COINFLIP Project: Coupled Organic-Inorganic Nanostructures for Fast, Light-Induced Data Processing.
The main objective of this project is to design optical switches with a response time < 5 ps, a switching energy < 1 fJ/bit and compatibility with silicon technology to excel in high-speed data processing at low heat dissipation. This will be pursued by combining the chemistry of inorganic, nanocrystalline colloids and organic semiconductor molecules to fabricate thin films of organic-inorganic hybrid nanostructures (Figure 1).
Optical switches play a pivotal role in modern data processing based on silicon photonics, where they control the interface between photonic optical fibers used for data transmission and electronic processing units for computing. Data transfer across this interface is slow compared to that in optical interconnects and high-speed silicon transistors, such that faster optical switching accelerates the overall speed of data processing of the system as a whole.
By modifying the surface of the inorganic nanocrystals with conductive molecular linkers and self-assembly into macroscopic solid state materials, new electronic and photonic properties arise due to charge transfer at the organic/inorganic interface. The multiple optical resonances in these hybrid materials result in strong optoelectronic interactions with external light beams, which are exploited for converting photonic into electronic signals at unprecedented speed (Figure 2a). A key concept here is an activated absorption mechanism, in which the nanocrystals act as sensitizers with short-lived excited states, which are activated by a first optical pump beam. Efficient charge transfer at the organic/inorganic interface temporarily creates additional resonances in the molecular linkers, which may be probed by a second optical beam for as long as the sensitizer is in its excited state (Figure 2b). Utilizing nanocrystals with excited state lifetimes < 5ps will reward ultrafast response times to pave the way for novel optical switches and high-speed data processing rates for silicon photonics.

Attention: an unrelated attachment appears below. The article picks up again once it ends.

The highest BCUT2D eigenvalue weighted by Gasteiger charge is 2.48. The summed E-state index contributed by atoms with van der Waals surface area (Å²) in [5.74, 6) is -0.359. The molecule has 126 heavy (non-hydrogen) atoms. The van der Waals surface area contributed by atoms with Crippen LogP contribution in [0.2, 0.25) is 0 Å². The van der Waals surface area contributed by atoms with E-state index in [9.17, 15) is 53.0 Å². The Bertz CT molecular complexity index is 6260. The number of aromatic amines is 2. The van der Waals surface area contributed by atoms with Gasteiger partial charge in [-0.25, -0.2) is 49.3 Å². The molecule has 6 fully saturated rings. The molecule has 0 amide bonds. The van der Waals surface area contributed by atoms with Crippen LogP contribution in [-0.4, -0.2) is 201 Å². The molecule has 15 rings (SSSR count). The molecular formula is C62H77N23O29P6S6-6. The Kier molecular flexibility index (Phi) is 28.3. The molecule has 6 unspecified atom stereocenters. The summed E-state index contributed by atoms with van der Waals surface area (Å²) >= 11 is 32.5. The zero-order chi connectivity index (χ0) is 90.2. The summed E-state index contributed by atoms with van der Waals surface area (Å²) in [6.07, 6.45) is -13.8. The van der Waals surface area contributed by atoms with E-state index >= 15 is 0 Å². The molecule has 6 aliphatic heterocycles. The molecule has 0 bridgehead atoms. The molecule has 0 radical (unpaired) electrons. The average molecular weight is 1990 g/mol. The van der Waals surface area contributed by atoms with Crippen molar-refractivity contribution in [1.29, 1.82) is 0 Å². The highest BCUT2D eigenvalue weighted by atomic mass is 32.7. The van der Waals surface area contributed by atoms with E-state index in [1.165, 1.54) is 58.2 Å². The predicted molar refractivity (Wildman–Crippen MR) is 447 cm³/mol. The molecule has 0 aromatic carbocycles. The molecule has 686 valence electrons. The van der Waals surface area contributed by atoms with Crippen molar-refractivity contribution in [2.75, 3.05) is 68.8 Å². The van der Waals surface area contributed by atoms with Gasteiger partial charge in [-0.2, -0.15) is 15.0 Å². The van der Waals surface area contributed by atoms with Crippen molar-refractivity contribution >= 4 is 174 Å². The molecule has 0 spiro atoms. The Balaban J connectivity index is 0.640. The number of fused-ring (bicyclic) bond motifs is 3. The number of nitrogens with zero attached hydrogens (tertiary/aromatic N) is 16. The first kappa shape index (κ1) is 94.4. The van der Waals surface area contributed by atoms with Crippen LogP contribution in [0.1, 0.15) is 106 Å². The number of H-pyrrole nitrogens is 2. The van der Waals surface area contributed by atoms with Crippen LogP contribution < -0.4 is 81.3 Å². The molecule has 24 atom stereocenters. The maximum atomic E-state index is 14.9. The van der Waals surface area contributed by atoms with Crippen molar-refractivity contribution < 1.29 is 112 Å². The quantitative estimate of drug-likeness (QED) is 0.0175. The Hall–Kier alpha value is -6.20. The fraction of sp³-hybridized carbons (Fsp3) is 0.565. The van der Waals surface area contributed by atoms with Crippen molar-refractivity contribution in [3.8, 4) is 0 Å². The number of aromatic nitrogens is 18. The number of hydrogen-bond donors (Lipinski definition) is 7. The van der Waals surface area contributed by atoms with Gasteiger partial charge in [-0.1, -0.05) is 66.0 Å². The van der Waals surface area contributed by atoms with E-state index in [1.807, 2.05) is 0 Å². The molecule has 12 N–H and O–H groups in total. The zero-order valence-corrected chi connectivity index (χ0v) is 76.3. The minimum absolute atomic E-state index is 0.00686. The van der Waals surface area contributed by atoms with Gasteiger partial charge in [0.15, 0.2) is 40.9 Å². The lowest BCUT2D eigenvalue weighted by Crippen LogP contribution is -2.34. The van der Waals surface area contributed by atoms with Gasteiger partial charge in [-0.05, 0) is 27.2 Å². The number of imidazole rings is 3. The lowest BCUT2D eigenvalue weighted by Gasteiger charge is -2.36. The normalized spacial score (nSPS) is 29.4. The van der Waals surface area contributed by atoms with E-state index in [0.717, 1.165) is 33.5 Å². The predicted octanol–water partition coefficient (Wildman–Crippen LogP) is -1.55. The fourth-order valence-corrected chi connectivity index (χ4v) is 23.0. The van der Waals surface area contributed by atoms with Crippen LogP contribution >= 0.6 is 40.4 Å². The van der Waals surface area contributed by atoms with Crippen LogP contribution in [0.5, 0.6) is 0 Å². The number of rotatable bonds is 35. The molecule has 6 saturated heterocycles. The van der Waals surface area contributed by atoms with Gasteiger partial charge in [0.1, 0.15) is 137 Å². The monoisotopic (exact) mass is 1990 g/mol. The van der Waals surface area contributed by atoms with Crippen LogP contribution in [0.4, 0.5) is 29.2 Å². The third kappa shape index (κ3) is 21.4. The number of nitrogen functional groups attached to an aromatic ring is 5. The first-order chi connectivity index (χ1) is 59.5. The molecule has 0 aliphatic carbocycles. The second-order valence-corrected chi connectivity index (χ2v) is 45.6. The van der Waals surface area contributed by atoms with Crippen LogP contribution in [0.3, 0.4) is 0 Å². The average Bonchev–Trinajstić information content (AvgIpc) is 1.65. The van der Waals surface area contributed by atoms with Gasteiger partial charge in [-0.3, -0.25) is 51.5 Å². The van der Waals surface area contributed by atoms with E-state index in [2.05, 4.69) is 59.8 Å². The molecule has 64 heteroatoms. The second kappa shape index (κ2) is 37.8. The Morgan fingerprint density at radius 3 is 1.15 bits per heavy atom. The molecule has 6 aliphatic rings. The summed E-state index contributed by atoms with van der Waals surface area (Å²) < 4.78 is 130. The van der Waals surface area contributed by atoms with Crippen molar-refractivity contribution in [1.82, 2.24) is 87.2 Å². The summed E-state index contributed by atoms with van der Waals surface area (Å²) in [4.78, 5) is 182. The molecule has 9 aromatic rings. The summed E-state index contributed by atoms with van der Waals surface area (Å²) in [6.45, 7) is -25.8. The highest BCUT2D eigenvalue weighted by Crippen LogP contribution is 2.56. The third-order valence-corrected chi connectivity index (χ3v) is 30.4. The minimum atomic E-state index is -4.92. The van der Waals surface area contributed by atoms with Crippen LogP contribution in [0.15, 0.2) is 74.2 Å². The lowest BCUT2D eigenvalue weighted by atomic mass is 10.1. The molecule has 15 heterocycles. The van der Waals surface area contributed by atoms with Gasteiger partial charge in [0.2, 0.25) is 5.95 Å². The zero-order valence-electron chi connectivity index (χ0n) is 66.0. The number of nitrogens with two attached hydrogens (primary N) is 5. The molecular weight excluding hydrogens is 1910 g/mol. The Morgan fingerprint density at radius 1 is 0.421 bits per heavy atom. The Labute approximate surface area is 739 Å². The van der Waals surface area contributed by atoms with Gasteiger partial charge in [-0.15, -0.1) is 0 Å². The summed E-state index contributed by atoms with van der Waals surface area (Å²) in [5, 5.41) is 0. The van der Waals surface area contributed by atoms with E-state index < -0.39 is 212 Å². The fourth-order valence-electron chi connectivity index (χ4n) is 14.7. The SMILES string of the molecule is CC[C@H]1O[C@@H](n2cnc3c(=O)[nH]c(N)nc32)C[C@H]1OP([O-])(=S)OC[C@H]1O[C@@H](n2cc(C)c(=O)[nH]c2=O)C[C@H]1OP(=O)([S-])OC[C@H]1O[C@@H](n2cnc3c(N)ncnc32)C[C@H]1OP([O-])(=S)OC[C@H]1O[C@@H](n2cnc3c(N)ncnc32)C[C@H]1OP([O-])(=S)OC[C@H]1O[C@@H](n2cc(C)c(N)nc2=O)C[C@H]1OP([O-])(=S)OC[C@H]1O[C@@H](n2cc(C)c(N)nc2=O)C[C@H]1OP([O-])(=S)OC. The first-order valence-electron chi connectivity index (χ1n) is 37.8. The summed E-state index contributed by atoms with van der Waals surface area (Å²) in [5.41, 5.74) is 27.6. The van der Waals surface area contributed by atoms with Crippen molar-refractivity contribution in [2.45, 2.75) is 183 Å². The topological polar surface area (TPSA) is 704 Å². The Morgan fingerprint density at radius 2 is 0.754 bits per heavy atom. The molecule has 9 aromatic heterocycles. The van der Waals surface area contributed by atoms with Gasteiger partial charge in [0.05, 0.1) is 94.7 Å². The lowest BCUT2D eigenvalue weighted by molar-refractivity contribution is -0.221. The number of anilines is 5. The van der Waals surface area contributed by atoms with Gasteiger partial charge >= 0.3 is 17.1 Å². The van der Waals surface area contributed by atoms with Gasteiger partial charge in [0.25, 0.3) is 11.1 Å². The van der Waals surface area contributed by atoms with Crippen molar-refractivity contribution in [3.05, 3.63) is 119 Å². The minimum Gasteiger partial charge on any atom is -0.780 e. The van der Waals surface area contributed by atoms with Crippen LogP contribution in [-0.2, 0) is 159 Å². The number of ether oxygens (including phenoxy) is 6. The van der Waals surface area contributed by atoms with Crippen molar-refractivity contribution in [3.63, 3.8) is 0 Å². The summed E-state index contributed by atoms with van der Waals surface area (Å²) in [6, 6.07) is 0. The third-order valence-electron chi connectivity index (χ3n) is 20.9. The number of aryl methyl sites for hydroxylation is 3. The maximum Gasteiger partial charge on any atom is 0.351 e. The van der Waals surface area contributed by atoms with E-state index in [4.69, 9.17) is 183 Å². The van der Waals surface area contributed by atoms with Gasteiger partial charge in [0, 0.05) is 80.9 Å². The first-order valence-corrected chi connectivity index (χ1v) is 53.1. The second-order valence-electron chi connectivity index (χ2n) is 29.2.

Mid-term impact of the project on information technology.
Optical switches are ubiquitous in information technology due to the inevitable need to process photonic signals transmitted by optical fibers into electronic information for complementary metal oxide semiconductor (CMOS) chips (Figure 3). With data communication via optical fibers close to the speed of light and transistor switching speeds in the high GHz regime, the optical/electric interface is by far the slowest component of current data processing units. Optical switches with faster data transmission will therefore have a direct impact on current silicon photonics technology, in particular if the material is compatible with CMOS technology.
Anticipated long-term effects.
State-of-the-art, commercially available central processing units (CPU) operate at a clock rate < 5 GHz. While the precise relationship is complex, such processors require switching speeds of approx. 20 ps per individual, constituting transistor. To achieve this switching velocity with classical transistor technology, very small gate dimensions (~14 nm) are required with exceptionally thin dielectric layers. This is accompanied by higher parasitic leakage currents through the dielectric, leading to a larger power consumption of every transistor. Thus, although higher switching speeds are already possible, their implementation in CPUs is impractical due to the large power densities they would incur. For reference, typical CPUs operate with a thermal design power of ~150 W, which – depending on the precise CPU dimensions – translates into a power density of ~30 Wcm-1 or several times the power density of a typical hot plate. Thus, although the implementation of optical switches instead of field-effect transistors into CPUs requires substantial further technological breakthroughs in terms of the light sources, this development may become feasible in the long-term. This has the potential to break the current barrier in CPU clock speed, which is not only due to limited switching speeds but also because of the exponential increase in heat dissipation. Given that clock speeds have stagnated since 2003 for this reason, overcoming this barrier would signify a major leap for information technology. The materials and devices developed during the present project will provide important building blocks for such a high-speed data processing technology.